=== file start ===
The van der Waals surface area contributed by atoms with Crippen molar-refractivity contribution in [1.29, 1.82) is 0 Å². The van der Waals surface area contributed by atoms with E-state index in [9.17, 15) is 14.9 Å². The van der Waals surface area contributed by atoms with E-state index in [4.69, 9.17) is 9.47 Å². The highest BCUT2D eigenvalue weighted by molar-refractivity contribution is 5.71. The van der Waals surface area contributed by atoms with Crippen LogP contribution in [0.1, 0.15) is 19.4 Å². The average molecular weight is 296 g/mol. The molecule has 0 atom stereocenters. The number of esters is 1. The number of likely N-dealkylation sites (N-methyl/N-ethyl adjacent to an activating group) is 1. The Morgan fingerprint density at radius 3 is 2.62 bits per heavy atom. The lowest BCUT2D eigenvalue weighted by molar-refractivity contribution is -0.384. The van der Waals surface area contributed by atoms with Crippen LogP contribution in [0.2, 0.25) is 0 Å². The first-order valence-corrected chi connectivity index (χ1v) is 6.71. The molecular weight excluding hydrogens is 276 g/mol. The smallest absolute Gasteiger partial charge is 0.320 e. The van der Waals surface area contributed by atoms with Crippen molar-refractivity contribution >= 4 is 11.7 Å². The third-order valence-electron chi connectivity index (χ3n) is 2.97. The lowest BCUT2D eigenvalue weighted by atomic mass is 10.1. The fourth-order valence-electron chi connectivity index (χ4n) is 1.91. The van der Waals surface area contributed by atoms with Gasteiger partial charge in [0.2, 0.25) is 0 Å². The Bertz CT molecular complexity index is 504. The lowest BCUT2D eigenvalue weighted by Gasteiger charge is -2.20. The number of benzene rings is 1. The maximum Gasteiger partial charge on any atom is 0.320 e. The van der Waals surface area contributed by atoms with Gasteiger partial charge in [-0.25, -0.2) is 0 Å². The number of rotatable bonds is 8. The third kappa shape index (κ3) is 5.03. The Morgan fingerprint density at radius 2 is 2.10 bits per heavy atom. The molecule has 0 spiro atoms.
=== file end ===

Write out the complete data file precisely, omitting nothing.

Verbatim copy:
The van der Waals surface area contributed by atoms with Crippen molar-refractivity contribution in [1.29, 1.82) is 0 Å². The van der Waals surface area contributed by atoms with E-state index in [9.17, 15) is 14.9 Å². The van der Waals surface area contributed by atoms with E-state index in [4.69, 9.17) is 9.47 Å². The highest BCUT2D eigenvalue weighted by molar-refractivity contribution is 5.71. The van der Waals surface area contributed by atoms with Crippen LogP contribution in [0.1, 0.15) is 19.4 Å². The average molecular weight is 296 g/mol. The molecule has 0 atom stereocenters. The number of esters is 1. The number of likely N-dealkylation sites (N-methyl/N-ethyl adjacent to an activating group) is 1. The Morgan fingerprint density at radius 3 is 2.62 bits per heavy atom. The lowest BCUT2D eigenvalue weighted by molar-refractivity contribution is -0.384. The van der Waals surface area contributed by atoms with Crippen LogP contribution in [0.2, 0.25) is 0 Å². The first-order valence-corrected chi connectivity index (χ1v) is 6.71. The molecular weight excluding hydrogens is 276 g/mol. The smallest absolute Gasteiger partial charge is 0.320 e. The van der Waals surface area contributed by atoms with Crippen molar-refractivity contribution >= 4 is 11.7 Å². The third-order valence-electron chi connectivity index (χ3n) is 2.97. The lowest BCUT2D eigenvalue weighted by atomic mass is 10.1. The fourth-order valence-electron chi connectivity index (χ4n) is 1.91. The van der Waals surface area contributed by atoms with Gasteiger partial charge in [0.2, 0.25) is 0 Å². The Bertz CT molecular complexity index is 504. The lowest BCUT2D eigenvalue weighted by Gasteiger charge is -2.20. The number of benzene rings is 1. The maximum Gasteiger partial charge on any atom is 0.320 e. The van der Waals surface area contributed by atoms with Gasteiger partial charge in [-0.25, -0.2) is 0 Å². The number of rotatable bonds is 8. The third kappa shape index (κ3) is 5.03. The Morgan fingerprint density at radius 2 is 2.10 bits per heavy atom. The molecule has 0 spiro atoms.